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Flickr Andrew K. Smith
Flickr/Andrew K. Smith

The National Park Service isn’t alone in celebrating a centennial in 2016 — three national parks turn 100 this year, too. Hawaii Volcanoes National Park, Haleakala National Park, and Bandelier National Monument all gained protected status in the months leading up to the creation of the park service on August 25, 1916.

Since entrance fees are being waived at all national parks that charge them on select days (April 16-24, August 25-28, September 24, and November 11), now is the perfect time to explore. Here’s what you can do in these three parks, and how they’re celebrating their 100th birthdays.


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Hawaii Volcanoes National Park
Established on August 1, 1916, this park is home to two of the world’s most active volcanoes: Kilauea and Mauna Loa. While you can hike, camp, and even learn about Hawaiian culture here, most visitors come to see the lava churning in Halema’uma’u Crater from the overlook at the Jaggar Museum.


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The park is going all out for its centennial. In addition to waiving entrance fees on the 16 days specified by the NPS, it will also waive fees on its birthday, August 1. Throughout the year, you can participate in monthly, themed Centennial Hikes and corresponding After Dark in the Park talks. On August 27, the annual Hawaii Volcanoes National Park Cultural Festival & BioBlitz will celebrate the centennial as well as Hawaiian culture and the park’s biodiversity (free with park admission).

The park is in the process of converting a former administration building into a new museum that will exhibit art, photographs, artifacts, and historic objects related to the park’s establishment. Currently, the restored lobby serves as a studio for the park’s artists-in-residence. You can see them at work there in May, August, and December 2016.

Haleakala National Park
Haleakala National Park and Hawaii Volcanoes National Park were originally both called Hawaii National Park, even though they were on two separate islands; Haleakala is on Maui, and Hawaii Volcanoes is on the Big Island. The two split in July 1961. Since they were once the same park, they share the same birthday, August 1, and like Hawaii Volcanoes National Park, Haleakala will also waive its entrance fee that day in addition to the other 16 free days offered by the NPS.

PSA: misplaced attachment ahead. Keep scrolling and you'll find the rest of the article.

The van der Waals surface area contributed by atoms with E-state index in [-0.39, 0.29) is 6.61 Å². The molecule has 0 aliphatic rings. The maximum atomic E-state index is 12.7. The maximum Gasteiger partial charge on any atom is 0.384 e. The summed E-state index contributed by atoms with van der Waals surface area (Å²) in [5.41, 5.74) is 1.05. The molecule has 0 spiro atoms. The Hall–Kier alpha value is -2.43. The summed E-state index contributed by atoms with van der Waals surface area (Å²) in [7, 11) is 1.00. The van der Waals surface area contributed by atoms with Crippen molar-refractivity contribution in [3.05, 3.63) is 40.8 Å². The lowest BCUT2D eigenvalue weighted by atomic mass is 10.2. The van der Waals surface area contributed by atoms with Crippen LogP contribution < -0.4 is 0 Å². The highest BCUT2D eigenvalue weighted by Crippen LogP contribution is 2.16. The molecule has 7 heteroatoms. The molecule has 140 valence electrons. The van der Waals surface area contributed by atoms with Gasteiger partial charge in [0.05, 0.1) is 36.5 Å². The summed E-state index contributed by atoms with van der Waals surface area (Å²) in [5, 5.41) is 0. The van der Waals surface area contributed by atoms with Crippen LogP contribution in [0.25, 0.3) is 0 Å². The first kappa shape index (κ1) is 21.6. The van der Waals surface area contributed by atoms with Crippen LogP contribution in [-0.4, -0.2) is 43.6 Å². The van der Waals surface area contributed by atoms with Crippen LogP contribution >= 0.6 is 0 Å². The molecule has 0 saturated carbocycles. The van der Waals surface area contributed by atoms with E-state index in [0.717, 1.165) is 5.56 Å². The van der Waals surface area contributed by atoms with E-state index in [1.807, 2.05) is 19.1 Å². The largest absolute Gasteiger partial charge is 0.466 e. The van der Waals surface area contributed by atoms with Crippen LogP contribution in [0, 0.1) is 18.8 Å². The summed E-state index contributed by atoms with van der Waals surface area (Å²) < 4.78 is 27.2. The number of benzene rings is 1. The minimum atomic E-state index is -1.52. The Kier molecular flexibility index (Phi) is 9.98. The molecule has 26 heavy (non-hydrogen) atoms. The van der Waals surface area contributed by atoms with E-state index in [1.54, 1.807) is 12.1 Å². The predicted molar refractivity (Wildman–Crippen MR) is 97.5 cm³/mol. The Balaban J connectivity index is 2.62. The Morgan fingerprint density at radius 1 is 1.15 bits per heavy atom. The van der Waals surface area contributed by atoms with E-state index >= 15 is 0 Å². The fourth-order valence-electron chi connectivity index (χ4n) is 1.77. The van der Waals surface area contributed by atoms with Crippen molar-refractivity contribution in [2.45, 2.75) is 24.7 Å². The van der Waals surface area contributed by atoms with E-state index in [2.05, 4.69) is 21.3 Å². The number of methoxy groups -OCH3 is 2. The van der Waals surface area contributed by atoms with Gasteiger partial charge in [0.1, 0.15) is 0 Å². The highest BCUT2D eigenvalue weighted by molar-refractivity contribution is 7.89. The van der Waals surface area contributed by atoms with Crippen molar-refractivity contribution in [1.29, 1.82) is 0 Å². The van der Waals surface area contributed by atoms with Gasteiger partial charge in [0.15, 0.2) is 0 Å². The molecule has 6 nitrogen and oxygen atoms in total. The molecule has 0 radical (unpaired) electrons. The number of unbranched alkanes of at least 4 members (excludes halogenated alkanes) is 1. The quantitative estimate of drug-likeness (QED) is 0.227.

Haleakala is known for its stark volcanic landscapes in the Summit District where you can climb 10,000 feet in 37 miles — while navigating 33 switchbacks — to the highest point on Maui, known for its waterfalls and ocean vistas in the Kipahulu District, 12 miles past the town of Hana.

Bandelier National Monument
Named for Adolph Francis Bandelier, a Swiss-born scholar who grew up in Illinois and came to the Southwest at age 40 to explore ancient Puebloan sites, Bandelier National Monument in New Mexico turned 100 on February 11 of this year with little fanfare to mark the occasion. Take advantage of the 16 free days to see why this was one of the first parks in the country to be established.

Most visitors begin at the Visitor Center with the short 1.2-mile Main Loop Trail that leads through excavated archeological sites on the floor of Frijoles Canyon. For a more challenging and remote park experience, head to the Ancestral Puebloan village of Tsankawi, located 12 miles away. You’ll be exposed to the elements and be required to climb ladders on the 1.4-mile mesa walk, but you’ll be rewarded with village views and petroglyphs.

Bonus: Consider visiting on October 8 when the park will hold its Fall Fiesta featuring crafts and Puebloan dancers.

 

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